Coyote Tower (5.10c) Courthouse Butte, Arizona

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Bennett Barthelemy (leading) and Dana Ikeda feelin' sandstone-groovy on the cruz P2 of the 600-plus-foot Coyote Tower (5.10c), Sedona, Arizona. Photo by Bennett Barthelemy

Bennett Barthelemy (leading) and Dana Ikeda feelin

A sublime (and sane) Sedona sandstone spire

Over the last decade, the Flagstaff photographer John Burcham has amassed a neo-classic FFA quiver of adventure gems on Sedona, Arizona’s best towers and cliffs. The “adventure” begins in town, with gourmet dog-treat bakeries, alien-vortex jeep tours, and kitschy galleries. The local stone is exciting, too. Take the sport route Miami, which totally collapsed in 2006. Wrote Tim Toula in his 1995 Sedona guide, A Better Way to Die, “ . . . I’ve witnessed edges snap, hand jams explode, bolt studs wiggle, and bolt hangers revolve in the wind.” Fortunately, newer lines like Coyote often link solid rock with shiny, new bolts.

The 600-plus-foot Coyote Tower, established by Burcham in 1998, rope solo and with partners, offers great exposure and an easy, 40-minute approach. As a rule, Sedona multi-pitch routes — Coyote included — ascend bands of soft sandstone and exquisite Fort Apache limestone, with traversing to link features.

A right turn off highway 89A 100 yards north of Oak Creek will put you at the Bell Rock Pathway and Vista Trailhead. From here, take the first trail on the left, and then after a quarter-mile go right to contour along Courthouse Butte to its southeastern toe; now slabscramble diagonally left. Reach P1 by angling farther left, till you’re 200 feet below the tower and a bulgy apron. With a 70m rope, link the first bolted “sport” pitch (5.8) and the 50-foot fourth-class section. Burcham would routinely free-solo this, not wanting to drill till he knew the climb went.

Above, follow the beautiful crack through two nerve-rattling overhangs from fingers to fist (5.10 crux). On the next pitch, tunnel between the sub and main towers to surmount and then traverse the wildly exposed limestone band — beware the cactus! The vertiginous route continues with spacious belays, layback splitters, slightly suspect mud towers, and feet-cutting lunges. On nearly every pitch, you’ll negotiate 5.8 and harder moves — bizzlin’!

Over the last decade, the Flagstaff photographer John Burcham has amassed a neo-classic FFA quiver of adventure gems on Sedona, Arizona’s best towers and cliffs. The “adventure” begins in town, with gourmet dog-treat bakeries, alien-vortex jeep tours, and kitschy galleries. The local stone is exciting, too. Take the sport route Miami, which totally collapsed in 2006. Wrote Tim Toula in his 1995 Sedona guide, A Better Way to Die, “ . . . I’ve witnessed edges snap, hand jams explode, bolt studs wiggle, and bolt hangers revolve in the wind.” Fortunately, newer lines like Coyote often link solid rock with shiny, new bolts.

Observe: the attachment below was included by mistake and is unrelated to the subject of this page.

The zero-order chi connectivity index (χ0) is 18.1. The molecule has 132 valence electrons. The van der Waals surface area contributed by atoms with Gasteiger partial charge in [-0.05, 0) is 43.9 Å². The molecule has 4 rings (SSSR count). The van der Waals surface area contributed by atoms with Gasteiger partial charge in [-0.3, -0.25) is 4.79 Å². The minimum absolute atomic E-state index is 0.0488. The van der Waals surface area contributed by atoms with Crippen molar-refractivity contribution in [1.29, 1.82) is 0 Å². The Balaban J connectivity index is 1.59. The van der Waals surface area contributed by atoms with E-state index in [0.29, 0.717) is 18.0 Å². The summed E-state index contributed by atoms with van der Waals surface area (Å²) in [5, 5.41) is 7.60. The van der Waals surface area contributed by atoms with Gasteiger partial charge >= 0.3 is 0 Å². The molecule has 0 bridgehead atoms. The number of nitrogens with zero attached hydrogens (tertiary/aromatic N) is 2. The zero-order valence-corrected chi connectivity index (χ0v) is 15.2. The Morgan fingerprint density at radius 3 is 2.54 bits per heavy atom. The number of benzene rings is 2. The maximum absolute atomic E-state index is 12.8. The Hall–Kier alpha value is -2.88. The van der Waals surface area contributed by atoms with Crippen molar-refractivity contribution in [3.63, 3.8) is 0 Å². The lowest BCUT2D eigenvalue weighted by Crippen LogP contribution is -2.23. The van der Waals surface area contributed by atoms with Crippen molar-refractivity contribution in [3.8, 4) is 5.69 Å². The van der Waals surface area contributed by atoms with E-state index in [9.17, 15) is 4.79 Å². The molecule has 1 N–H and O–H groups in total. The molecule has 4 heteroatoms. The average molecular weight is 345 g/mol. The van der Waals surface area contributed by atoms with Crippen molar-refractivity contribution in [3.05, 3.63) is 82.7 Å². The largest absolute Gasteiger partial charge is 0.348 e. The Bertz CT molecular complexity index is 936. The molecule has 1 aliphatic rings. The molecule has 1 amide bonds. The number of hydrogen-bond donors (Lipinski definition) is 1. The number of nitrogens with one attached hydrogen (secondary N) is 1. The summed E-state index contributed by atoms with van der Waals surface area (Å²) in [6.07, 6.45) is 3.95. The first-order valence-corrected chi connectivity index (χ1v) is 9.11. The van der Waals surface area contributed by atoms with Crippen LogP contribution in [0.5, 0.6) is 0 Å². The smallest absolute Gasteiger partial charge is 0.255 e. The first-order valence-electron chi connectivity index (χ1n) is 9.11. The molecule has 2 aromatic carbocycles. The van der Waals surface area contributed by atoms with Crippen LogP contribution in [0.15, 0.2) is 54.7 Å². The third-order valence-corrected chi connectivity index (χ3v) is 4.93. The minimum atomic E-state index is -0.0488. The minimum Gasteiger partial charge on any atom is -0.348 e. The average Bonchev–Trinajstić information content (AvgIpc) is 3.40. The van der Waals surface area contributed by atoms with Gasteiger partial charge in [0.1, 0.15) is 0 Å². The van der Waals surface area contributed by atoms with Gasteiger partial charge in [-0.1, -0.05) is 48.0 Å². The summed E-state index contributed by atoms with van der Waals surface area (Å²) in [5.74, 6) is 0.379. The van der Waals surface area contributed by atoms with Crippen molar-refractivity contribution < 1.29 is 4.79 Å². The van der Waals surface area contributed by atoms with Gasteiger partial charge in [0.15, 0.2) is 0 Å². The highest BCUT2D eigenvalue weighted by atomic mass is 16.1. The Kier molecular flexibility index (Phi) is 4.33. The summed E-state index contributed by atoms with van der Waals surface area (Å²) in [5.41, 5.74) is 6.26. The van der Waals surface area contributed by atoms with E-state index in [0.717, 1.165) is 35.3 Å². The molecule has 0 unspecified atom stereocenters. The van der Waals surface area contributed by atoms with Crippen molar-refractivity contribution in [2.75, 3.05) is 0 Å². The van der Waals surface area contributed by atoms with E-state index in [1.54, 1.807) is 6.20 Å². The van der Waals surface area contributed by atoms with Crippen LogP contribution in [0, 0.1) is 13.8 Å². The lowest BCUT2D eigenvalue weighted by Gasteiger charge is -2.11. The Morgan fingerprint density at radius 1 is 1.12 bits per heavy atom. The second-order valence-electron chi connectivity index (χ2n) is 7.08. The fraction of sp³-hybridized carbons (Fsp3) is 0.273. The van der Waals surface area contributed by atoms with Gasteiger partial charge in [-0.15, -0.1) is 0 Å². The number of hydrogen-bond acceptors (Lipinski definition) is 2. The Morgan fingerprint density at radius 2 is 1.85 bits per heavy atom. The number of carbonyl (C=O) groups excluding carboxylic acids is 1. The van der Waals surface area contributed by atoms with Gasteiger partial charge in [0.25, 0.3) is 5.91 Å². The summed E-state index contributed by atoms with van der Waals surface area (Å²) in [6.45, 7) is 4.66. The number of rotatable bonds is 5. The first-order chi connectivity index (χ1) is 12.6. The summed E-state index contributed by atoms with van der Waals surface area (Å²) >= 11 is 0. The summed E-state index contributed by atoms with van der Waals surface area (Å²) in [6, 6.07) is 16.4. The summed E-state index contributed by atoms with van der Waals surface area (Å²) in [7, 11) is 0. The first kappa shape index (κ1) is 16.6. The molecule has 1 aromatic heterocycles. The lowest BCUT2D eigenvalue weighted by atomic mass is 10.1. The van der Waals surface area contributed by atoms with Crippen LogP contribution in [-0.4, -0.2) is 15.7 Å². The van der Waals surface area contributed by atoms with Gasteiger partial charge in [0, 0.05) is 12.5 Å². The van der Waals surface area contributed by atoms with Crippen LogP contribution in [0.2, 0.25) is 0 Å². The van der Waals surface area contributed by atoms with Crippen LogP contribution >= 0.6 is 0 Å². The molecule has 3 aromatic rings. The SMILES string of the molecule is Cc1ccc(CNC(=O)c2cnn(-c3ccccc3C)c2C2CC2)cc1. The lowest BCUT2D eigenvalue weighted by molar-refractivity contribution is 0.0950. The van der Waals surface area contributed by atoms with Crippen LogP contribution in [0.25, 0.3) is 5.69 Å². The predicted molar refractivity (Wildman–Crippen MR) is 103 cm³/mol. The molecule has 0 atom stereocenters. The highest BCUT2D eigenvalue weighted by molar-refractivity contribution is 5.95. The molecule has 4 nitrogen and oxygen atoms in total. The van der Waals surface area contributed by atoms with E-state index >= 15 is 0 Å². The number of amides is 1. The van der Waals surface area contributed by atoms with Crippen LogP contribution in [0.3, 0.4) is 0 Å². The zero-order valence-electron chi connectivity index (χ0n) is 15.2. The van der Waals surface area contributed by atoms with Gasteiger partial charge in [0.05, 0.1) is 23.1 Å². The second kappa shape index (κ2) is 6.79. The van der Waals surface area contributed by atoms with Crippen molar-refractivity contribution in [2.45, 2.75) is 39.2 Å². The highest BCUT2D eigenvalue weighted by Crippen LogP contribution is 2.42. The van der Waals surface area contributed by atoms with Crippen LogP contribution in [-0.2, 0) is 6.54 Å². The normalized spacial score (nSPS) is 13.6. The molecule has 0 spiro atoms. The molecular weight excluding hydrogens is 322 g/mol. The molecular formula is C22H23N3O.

The 600-plus-foot Coyote Tower, established by Burcham in 1998, rope solo and with partners, offers great exposure and an easy, 40-minute approach. As a rule, Sedona multi-pitch routes — Coyote included — ascend bands of soft sandstone and exquisite Fort Apache limestone, with traversing to link features.

A right turn off highway 89A 100 yards north of Oak Creek will put you at the Bell Rock Pathway and Vista Trailhead. From here, take the first trail on the left, and then after a quarter-mile go right to contour along Courthouse Butte to its southeastern toe; now slabscramble diagonally left. Reach P1 by angling farther left, till you’re 200 feet below the tower and a bulgy apron. With a 70m rope, link the first bolted “sport” pitch (5.8) and the 50-foot fourth-class section. Burcham would routinely free-solo this, not wanting to drill till he knew the climb went.

Above, follow the beautiful crack through two nerve-rattling overhangs from fingers to fist (5.10 crux). On the next pitch, tunnel between the sub and main towers to surmount and then traverse the wildly exposed limestone band — beware the cactus! The vertiginous route continues with spacious belays, layback splitters, slightly suspect mud towers, and feet-cutting lunges. On nearly every pitch, you’ll negotiate 5.8 and harder moves — bizzlin’!

Sedona Tips:

  • Wear a helmet.

  • Place lots of pro.

  • Beware rockfall and snags when pulling rap lines.

  • Use long slings.

  • Bring a good topo—employees at Vertical Relief Climbing Center, in Flagstaff, often have good Beta.

  • Don't climb for at least two days after it rains.

The Beta

Guidebooks:Castles in the Sand, by David Bloom (sharpendbooks.com); and Climbing Arizona, by Stewart M. Green (falcon.com)

Guide Services: Terra Trax — (928) 284-5606, lifeisanadventure.net; guides also available through Vertical Relief Climbing Center

Equipment Shops: Babbitt’s Backcountry (Flagstaff) — (928) 774-4775, 12 E. Aspen Ave; Canyon Outfitters Inc. (Sedona) — (928) 282-5293, 2701 W. Highway 89A; and Vertical Relief Climbing Center (Flagstaff) — (928) 556-9909, 205 S. San Francisco St.

Season: Spring through autumn

Rack: Doubles up to 3” (one 4” piece helpful), eight QDs, six shoulder-length slings

Camping: Pay campgrounds along 89A up Oak Creek Canyon

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